Title:
Managing Network Utility of Applications on Cloud Data Centers
Kind Code:
A1
Abstract:
Techniques, systems, and articles of manufacture for managing network utility of applications on cloud data centers. A method includes computing a network utility value for each of multiple applications in a data center network, determining a virtual machine placement and an application flow routing within the data center network for each of the multiple applications which have a computed network utility value below a pre-determined network utility threshold, and based on said determining, re-routing one or more of the multiple application flow routings and performing a virtual machine migration of one or more virtual machines associated with at least one of the multiple applications which have a computed network utility value below a pre-determined network utility threshold.


Inventors:
Dutta, Partha (Bangalore, IN)
Mann, Vijay (Haryana, IN)
Mishra, Mayank (Madhya Pradesh, IN)
Gupta, Akanksha (New Delhi, IN)
Application Number:
13/895470
Publication Date:
11/20/2014
Filing Date:
05/16/2013
Assignee:
International Business Machines Corporation (Armonk, NY, US)
Primary Class:
International Classes:
H04L12/26
View Patent Images:
Related US Applications:
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20030088650Using a diskless client network topology for disk duplication and configurationMay, 2003Fassold et al.
20010019337System for providing clients with a three dimensional virtual realitySeptember, 2001Kim
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Other References:
Topology Aware VM Migration in Bandwidth Oversubscribed Datacenter Networks : by Jain et al. May 2012 Microsoft Research, Technion, McGill University ICALP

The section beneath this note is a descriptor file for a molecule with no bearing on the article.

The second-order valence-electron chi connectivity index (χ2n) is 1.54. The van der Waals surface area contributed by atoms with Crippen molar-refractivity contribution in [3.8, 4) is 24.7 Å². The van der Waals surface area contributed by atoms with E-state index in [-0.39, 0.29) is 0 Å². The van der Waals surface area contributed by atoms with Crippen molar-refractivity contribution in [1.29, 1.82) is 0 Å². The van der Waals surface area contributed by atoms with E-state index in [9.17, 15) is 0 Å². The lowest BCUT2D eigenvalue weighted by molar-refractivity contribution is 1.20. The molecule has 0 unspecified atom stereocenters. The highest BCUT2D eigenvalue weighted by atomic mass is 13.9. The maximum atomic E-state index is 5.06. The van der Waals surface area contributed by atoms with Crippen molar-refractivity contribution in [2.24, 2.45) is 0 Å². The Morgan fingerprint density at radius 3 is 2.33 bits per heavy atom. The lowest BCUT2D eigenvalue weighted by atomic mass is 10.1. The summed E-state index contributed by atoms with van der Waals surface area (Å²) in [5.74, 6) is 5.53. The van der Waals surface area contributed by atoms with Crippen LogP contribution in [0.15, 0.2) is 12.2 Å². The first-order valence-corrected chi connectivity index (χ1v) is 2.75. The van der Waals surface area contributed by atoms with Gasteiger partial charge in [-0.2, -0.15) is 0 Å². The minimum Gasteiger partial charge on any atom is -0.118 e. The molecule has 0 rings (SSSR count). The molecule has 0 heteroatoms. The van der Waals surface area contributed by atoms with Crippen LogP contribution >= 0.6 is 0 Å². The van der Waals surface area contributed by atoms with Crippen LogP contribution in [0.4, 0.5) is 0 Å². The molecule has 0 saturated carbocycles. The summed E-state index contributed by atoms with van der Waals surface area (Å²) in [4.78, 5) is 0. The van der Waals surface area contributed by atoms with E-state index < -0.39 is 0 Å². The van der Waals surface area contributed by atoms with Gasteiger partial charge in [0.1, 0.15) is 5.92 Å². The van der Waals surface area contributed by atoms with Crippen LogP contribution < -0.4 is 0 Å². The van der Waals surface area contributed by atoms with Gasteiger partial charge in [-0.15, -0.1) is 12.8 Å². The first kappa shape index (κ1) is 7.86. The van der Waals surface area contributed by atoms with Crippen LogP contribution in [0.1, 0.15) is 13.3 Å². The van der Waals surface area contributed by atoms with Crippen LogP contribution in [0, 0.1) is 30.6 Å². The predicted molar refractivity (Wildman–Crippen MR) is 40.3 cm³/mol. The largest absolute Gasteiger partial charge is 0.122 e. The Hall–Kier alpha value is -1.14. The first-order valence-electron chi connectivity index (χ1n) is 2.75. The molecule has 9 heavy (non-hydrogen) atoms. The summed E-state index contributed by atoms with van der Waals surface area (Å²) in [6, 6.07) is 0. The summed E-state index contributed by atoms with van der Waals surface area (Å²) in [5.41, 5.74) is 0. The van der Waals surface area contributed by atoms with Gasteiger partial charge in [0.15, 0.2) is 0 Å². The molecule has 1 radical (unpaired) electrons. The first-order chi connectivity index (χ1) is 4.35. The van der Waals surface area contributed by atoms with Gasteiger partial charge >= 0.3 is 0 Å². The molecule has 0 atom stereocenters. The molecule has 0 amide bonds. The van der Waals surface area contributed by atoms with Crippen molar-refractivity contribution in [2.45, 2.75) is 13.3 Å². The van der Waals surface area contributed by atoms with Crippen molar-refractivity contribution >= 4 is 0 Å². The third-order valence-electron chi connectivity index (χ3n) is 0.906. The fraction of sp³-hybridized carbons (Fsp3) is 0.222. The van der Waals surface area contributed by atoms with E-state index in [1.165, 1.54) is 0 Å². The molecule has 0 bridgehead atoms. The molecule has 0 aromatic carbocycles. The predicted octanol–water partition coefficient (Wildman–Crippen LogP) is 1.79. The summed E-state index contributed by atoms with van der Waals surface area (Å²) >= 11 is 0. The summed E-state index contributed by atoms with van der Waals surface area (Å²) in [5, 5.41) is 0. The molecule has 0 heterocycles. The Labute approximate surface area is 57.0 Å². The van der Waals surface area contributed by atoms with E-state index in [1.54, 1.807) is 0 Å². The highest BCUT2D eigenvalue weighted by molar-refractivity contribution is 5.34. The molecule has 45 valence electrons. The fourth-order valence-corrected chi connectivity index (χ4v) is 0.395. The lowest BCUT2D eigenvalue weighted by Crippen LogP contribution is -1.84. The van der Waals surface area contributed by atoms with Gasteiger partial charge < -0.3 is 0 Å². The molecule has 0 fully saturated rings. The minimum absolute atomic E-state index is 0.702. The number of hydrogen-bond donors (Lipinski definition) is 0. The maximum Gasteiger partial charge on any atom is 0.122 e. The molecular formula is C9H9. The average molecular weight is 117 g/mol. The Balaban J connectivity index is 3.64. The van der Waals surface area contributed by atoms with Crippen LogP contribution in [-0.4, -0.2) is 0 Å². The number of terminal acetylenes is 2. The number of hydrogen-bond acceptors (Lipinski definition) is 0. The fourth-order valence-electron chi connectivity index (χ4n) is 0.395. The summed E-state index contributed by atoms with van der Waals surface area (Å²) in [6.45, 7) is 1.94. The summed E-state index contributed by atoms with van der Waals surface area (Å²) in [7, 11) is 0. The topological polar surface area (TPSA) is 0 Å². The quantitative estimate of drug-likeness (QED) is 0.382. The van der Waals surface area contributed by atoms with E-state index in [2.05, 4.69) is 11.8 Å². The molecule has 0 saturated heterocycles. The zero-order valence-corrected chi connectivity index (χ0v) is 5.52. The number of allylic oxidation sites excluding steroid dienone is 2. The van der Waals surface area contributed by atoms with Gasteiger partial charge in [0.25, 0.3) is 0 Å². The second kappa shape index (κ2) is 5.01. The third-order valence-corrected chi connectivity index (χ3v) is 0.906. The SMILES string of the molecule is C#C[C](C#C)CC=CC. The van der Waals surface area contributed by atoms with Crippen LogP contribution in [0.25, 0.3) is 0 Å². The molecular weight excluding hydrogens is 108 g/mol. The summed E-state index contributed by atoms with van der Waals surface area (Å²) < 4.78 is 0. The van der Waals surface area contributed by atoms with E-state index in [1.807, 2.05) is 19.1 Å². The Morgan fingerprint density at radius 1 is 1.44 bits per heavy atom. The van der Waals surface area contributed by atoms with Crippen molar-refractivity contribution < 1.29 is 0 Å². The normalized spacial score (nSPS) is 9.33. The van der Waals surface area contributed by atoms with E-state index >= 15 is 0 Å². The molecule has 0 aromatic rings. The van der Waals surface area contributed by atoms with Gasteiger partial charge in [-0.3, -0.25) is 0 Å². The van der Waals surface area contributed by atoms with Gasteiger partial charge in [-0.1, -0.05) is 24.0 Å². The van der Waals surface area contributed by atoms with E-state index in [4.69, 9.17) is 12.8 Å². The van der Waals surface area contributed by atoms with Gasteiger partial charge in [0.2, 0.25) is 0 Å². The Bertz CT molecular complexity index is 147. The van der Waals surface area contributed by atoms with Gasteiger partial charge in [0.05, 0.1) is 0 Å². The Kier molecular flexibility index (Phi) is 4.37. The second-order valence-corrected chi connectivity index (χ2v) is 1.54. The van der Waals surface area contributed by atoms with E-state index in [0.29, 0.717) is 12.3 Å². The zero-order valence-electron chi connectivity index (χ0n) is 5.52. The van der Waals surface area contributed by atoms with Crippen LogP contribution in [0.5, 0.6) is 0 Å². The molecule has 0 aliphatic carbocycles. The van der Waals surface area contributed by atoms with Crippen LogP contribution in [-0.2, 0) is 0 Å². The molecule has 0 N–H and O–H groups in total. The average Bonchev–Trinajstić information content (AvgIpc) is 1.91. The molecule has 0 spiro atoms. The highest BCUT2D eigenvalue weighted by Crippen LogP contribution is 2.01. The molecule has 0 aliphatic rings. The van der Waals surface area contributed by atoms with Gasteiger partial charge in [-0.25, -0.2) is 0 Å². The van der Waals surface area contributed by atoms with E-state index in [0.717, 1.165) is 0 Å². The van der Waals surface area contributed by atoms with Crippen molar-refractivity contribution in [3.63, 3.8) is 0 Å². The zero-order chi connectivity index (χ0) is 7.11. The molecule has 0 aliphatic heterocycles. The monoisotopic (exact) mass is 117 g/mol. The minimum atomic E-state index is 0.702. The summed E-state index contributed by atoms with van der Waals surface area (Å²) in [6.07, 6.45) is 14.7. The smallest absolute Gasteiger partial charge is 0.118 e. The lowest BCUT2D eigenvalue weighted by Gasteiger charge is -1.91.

Navendu Jain, Ishia Menache, Joseph Naor, and F. Bruce Shepherd. Topology-Aware VM Migration in Bandwidth Oversubscribed Datacenter Networks. May 2012 Microsoft research, ICALP
Primary Examiner:
ABDERRAHMEN, CHOUAT
Attorney, Agent or Firm:
INTERNATIONAL BUSINESS MACHINES CORPORATION (INTELLECTUAL PROPERTY LAW 650 HARRY ROAD SAN JOSE CA 95120)
Claims:
What is claimed is:

1. A method for managing network utility of one or more applications in a data center network, the method comprising: computing a network utility value for each of multiple applications in a data center network; determining a virtual machine placement and an application flow routing within the data center network for each of the multiple applications which have a computed network utility value below a pre-determined network utility threshold; and based on said determining, re-routing one or more of the multiple application flow routings and performing a virtual machine migration of one or more virtual machines associated with at least one of the multiple applications which have a computed network utility value below a pre-determined network utility threshold; wherein at least one of the steps is carried out by a computer device.

2. The method of claim 1, wherein said determining comprises determining a virtual machine placement and an application flow routing within the data center network for each of the multiple applications in ascending order of computed network utility value.

3. The method of claim 1, wherein said pre-determined network utility threshold comprises a network utility value pre-defined by a data center operator and/or an application owner.

4. The method of claim 1, wherein said computing a network utility value comprises: obtaining a desired virtual cluster allocation and/or a desired virtual oversubscribed cluster allocation; and obtaining a current virtual cluster allocation and/or a current virtual oversubscribed cluster allocation.